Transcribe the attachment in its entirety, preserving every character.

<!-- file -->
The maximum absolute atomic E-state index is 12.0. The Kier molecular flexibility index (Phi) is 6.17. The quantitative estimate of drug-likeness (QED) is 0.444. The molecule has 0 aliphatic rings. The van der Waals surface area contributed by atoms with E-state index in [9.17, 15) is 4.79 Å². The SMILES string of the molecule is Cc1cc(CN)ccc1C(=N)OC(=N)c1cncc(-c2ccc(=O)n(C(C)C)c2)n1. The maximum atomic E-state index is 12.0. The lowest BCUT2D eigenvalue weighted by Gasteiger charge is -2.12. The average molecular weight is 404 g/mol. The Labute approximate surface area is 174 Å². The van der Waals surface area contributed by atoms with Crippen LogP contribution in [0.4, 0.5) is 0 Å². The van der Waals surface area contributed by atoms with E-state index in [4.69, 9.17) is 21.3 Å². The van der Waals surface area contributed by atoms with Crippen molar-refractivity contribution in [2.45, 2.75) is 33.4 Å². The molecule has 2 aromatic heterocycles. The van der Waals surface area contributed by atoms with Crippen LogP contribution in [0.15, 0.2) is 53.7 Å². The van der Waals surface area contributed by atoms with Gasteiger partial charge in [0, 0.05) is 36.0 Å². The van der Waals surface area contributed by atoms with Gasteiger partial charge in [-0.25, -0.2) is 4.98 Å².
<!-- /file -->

The maximum absolute atomic E-state index is 12.0. The Kier molecular flexibility index (Phi) is 6.17. The quantitative estimate of drug-likeness (QED) is 0.444. The molecule has 0 aliphatic rings. The van der Waals surface area contributed by atoms with E-state index in [9.17, 15) is 4.79 Å². The SMILES string of the molecule is Cc1cc(CN)ccc1C(=N)OC(=N)c1cncc(-c2ccc(=O)n(C(C)C)c2)n1. The maximum atomic E-state index is 12.0. The lowest BCUT2D eigenvalue weighted by Gasteiger charge is -2.12. The average molecular weight is 404 g/mol. The Labute approximate surface area is 174 Å². The van der Waals surface area contributed by atoms with Crippen LogP contribution in [0.4, 0.5) is 0 Å². The van der Waals surface area contributed by atoms with E-state index in [4.69, 9.17) is 21.3 Å². The van der Waals surface area contributed by atoms with Crippen molar-refractivity contribution in [2.45, 2.75) is 33.4 Å². The molecule has 2 aromatic heterocycles. The van der Waals surface area contributed by atoms with Crippen LogP contribution in [0.15, 0.2) is 53.7 Å². The van der Waals surface area contributed by atoms with Gasteiger partial charge in [0, 0.05) is 36.0 Å². The van der Waals surface area contributed by atoms with Gasteiger partial charge in [-0.25, -0.2) is 4.98 Å².